Tuesday, April 05, 2011

Scenes We'd Like to See #7: At the Publishing House

It’s the big Tuesday afternoon acquisitions meeting, and the whole editorial department, editors and junior editors, have gathered around the big conference table to try and convince the Sales and Publicity department to buy Turns in the Wauwinet Road, a new novel by Desmond Harris, whose last novel Panacea failed to live up to the promise of his smash debut, the 2004 Bascomb Prize-winning The Virgins of West Fourth Street.

Turns has a number of strikes against it, from the point of view of the sales mandarins: it’s long, almost twice as long as the accepted length -- 200,000 words, or around 550 pages, even with wide margins and small print. Paper is expensive and this is the age of the 140 character tweet: no one wants to read a long book any more. Any exception the editorial staff wheels out – A Suitable Boy, Lonesone Dove, Infinite Jest, A Man in Full will be contemptuously dismantled as the one that proves the rule. Besides – Harris is no Vikram Seth, no Larry McMurtry , no David Foster Wallace … and especially no Tom Wolfe. His last book flopped! It didn’t even earn out its advance! It’s been a long time since Virgins, which only took off after the movie version, anyway. No one made a movie out of Panacea (Cancer victims touring the third world looking for folk remedies and witch doctors? Please.) No one is going to make this sappy romance into a movie, either. One of the editors, the new guy, Paul Antonowsky, jokes, “Right -- it’s Bridges of Madison County meets To The Lighthouse.” But the bean-counters have never heard of Virginia Woolf’s masterpiece and think the editor is talking about some travel book. It’s not worth trying to explain, especially since Seth Glazer (the irritable new editor in chief) is glaring at him: a stare cold enough to frost a magnum of champagne, which he doesn’t have and isn’t likely to need any time in the near future. But Antonowsky has already kicked over another rock and there are more sales-related problems squirming around under there.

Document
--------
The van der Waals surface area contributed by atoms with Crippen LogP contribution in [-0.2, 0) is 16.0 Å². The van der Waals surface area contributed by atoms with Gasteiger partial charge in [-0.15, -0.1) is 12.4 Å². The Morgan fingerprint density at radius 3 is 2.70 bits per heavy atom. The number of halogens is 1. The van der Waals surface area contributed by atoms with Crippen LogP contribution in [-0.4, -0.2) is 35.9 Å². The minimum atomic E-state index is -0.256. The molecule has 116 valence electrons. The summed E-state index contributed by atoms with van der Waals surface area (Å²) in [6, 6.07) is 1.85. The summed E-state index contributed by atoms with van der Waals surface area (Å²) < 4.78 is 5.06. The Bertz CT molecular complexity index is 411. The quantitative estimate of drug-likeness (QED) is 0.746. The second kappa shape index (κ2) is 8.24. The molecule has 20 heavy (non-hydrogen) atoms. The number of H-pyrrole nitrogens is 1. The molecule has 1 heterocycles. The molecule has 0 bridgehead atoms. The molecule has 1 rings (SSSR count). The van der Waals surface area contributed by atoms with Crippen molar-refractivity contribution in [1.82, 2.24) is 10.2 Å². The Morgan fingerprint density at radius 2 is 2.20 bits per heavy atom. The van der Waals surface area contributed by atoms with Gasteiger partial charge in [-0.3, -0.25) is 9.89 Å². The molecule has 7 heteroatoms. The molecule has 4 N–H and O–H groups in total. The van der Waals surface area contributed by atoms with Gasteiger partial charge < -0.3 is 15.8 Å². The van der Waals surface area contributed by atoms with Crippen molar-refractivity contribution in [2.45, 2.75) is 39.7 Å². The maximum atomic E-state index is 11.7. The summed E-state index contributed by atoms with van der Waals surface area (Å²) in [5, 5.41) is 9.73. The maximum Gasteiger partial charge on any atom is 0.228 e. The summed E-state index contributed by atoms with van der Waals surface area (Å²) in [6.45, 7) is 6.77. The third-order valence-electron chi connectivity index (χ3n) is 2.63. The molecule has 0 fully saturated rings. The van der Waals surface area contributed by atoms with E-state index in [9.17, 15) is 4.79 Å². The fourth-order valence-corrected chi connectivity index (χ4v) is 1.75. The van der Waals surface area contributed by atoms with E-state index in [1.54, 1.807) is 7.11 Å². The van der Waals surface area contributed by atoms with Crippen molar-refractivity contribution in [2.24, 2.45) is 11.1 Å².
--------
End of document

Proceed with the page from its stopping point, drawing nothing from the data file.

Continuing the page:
Doug Cranepool, the Head of Distribution and Sales, sums it up:The book is fancy. It’s confusing. It’s full of flashbacks and flash forwards and a flashbacks inside flashforwards – or something. The sales team can’t figure it out. They can’t sell it. The woman is a chain-jerking bitch, the hero is a spineless wimp. “No one’s gonna wanta spend three weeks reading about this geek who spends twenty years chasing some one- night stand he should have dumped the morning after he met her.”

Then Carol Toscana starts talking. She loves the book. It made her laugh and cry – sometimes in the same sentence. “That’s what I’m saying.” Cranepool pounces. “It’s confusing. Make me laugh. Or make me cry, You do both at once I don’t know what the fuck is happening. Pardon my French.”

“I had no idea you spoke French,” Carol says.

Seth Glazer gives her the stare.

She tries another tack: “It’s a book club book. It’s an Oprah book.”

“There aren’t any Oprah books anymore. That train left the station a year ago.”